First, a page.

Charles Walker, a chaplain with the hospice program, saw Jack about five or six times in 2000, usually for 30- to 45-minute visits. Jack was awake for only two or three of the visits; Walker did not want to wake him. At one time, Wilma talked with Walker about arrangements for Jack to provide her a place to live after he died. When Wilma asked Jack if what she said was correct, he said yes.
After the remarriage, Jack had at least some contact, without Wilma present, with Patricia, Donald, and his sister Olga. Jack's complaints about Wilma largely dissipated, although he voiced some complaints to Donald and Louise. Overstreet and Compton visited Jack often, and both felt that Wilma took good care of him and that Jack was happy.
In two instances, Wilma excluded Jack's children from receiving information from Jack's health care providers. Felt's October 1999 notes indicated that Wilma "wants no info given to [Jack's] family. She wants a mental status done to prove he's competent." Wilma claimed that Jack told her to do so. On the forms for hospice, Wilma listed her son as Jack's next of kin and did not list any of Jack's children, although a hospice employee later noted Patricia's contact information on the form.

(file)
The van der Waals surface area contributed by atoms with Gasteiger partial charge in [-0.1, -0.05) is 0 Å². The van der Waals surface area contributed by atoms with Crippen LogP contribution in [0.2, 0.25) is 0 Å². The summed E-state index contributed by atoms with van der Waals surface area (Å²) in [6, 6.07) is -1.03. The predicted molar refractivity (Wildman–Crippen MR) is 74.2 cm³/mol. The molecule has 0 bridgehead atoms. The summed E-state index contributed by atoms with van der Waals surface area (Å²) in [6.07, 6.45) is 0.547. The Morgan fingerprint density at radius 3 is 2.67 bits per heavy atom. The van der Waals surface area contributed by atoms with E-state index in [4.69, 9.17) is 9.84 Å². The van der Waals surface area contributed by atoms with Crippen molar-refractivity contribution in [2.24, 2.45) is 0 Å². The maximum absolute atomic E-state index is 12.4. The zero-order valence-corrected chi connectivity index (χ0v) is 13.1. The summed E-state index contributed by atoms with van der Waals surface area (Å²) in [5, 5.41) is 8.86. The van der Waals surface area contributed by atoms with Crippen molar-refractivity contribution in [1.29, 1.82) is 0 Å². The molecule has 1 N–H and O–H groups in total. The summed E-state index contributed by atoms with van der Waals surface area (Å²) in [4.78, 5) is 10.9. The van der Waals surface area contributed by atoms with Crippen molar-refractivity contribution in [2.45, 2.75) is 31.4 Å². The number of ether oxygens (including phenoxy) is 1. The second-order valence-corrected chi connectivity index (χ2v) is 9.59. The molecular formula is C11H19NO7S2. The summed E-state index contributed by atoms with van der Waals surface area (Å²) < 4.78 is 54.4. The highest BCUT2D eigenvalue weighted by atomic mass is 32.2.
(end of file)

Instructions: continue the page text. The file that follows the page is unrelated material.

During Jack's final illness, however, Wilma did not hamper Patricia's visits, and Wilma called Patricia when it appeared that Jack was about to die. During the last month of Jack's life, Patricia visited him several times per week. Wilma also took Jack to Terri's house for a high school graduation party. Wilma and Jack visited Ronald in Portland a few times during the last years of Jack's life, and their relationship appeared companionable during those visits.
After Jack died in July 2000, Wilma sought to enforce the 1998 will. In response, plaintiffs argued, inter alia, that the 1998 will was invalid because of subsequent marriage, testamentary incapacity, and undue influence. In a separate action, plaintiffs sought declarations invalidating the 1998 deed and the contract to make a will; they alleged that the deed and contract were invalid because of undue influence, lack of capacity, and misrepresentations by Wilma. Two of the plaintiffs also sought to have the 1997 will admitted to probate; they contested the 1998 will, which they claimed was invalid because of subsequent marriage, lack of testamentary capacity, undue influence, and fraud.